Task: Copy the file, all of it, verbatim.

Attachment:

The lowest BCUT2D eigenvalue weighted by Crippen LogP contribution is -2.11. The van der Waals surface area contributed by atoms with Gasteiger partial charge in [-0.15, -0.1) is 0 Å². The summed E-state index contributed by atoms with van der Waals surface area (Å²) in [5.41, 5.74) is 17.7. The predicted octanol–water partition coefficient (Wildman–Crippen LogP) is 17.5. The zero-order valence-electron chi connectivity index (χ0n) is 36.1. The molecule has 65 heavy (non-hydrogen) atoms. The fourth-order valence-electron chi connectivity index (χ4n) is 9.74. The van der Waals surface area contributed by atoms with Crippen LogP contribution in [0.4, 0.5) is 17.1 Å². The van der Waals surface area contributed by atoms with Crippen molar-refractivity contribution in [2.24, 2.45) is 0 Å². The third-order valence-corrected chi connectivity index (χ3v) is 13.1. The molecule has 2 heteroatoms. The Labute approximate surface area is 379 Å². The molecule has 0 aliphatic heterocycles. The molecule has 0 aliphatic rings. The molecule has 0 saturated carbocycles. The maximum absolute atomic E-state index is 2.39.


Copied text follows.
The lowest BCUT2D eigenvalue weighted by Crippen LogP contribution is -2.11. The van der Waals surface area contributed by atoms with Gasteiger partial charge in [-0.15, -0.1) is 0 Å². The summed E-state index contributed by atoms with van der Waals surface area (Å²) in [5.41, 5.74) is 17.7. The predicted octanol–water partition coefficient (Wildman–Crippen LogP) is 17.5. The zero-order valence-electron chi connectivity index (χ0n) is 36.1. The molecule has 65 heavy (non-hydrogen) atoms. The fourth-order valence-electron chi connectivity index (χ4n) is 9.74. The van der Waals surface area contributed by atoms with Crippen LogP contribution in [0.4, 0.5) is 17.1 Å². The van der Waals surface area contributed by atoms with Crippen molar-refractivity contribution in [2.24, 2.45) is 0 Å². The third-order valence-corrected chi connectivity index (χ3v) is 13.1. The molecule has 2 heteroatoms. The Labute approximate surface area is 379 Å². The molecule has 0 aliphatic heterocycles. The molecule has 0 aliphatic rings. The molecule has 0 saturated carbocycles. The maximum absolute atomic E-state index is 2.39.